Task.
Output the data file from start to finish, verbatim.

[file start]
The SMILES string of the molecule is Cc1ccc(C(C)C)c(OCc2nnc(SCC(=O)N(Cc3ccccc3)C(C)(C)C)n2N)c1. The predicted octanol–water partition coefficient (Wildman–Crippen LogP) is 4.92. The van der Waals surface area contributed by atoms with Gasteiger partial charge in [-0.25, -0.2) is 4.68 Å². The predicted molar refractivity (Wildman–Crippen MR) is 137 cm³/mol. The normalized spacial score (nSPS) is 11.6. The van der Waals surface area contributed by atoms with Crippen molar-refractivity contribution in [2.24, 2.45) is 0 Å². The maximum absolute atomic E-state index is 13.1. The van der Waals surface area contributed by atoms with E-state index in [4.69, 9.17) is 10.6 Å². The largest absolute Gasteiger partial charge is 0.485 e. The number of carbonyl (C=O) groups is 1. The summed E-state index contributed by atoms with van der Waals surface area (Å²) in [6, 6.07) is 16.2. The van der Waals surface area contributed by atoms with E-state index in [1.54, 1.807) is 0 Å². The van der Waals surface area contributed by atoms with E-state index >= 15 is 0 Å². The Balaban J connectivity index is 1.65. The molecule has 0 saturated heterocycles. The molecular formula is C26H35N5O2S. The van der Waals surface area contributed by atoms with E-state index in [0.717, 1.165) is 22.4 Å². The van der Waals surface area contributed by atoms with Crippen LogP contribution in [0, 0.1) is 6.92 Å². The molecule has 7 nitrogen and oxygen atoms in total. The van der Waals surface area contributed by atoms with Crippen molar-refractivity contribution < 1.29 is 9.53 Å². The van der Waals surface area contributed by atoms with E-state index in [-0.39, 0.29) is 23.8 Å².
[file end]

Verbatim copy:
The SMILES string of the molecule is Cc1ccc(C(C)C)c(OCc2nnc(SCC(=O)N(Cc3ccccc3)C(C)(C)C)n2N)c1. The predicted octanol–water partition coefficient (Wildman–Crippen LogP) is 4.92. The van der Waals surface area contributed by atoms with Gasteiger partial charge in [-0.25, -0.2) is 4.68 Å². The predicted molar refractivity (Wildman–Crippen MR) is 137 cm³/mol. The normalized spacial score (nSPS) is 11.6. The van der Waals surface area contributed by atoms with Crippen molar-refractivity contribution in [2.24, 2.45) is 0 Å². The maximum absolute atomic E-state index is 13.1. The van der Waals surface area contributed by atoms with E-state index in [4.69, 9.17) is 10.6 Å². The largest absolute Gasteiger partial charge is 0.485 e. The number of carbonyl (C=O) groups is 1. The summed E-state index contributed by atoms with van der Waals surface area (Å²) in [6, 6.07) is 16.2. The van der Waals surface area contributed by atoms with E-state index in [1.54, 1.807) is 0 Å². The van der Waals surface area contributed by atoms with E-state index >= 15 is 0 Å². The Balaban J connectivity index is 1.65. The molecule has 0 saturated heterocycles. The molecular formula is C26H35N5O2S. The van der Waals surface area contributed by atoms with E-state index in [0.717, 1.165) is 22.4 Å². The van der Waals surface area contributed by atoms with Crippen LogP contribution in [0, 0.1) is 6.92 Å². The molecule has 7 nitrogen and oxygen atoms in total. The van der Waals surface area contributed by atoms with Crippen molar-refractivity contribution < 1.29 is 9.53 Å². The van der Waals surface area contributed by atoms with E-state index in [-0.39, 0.29) is 23.8 Å².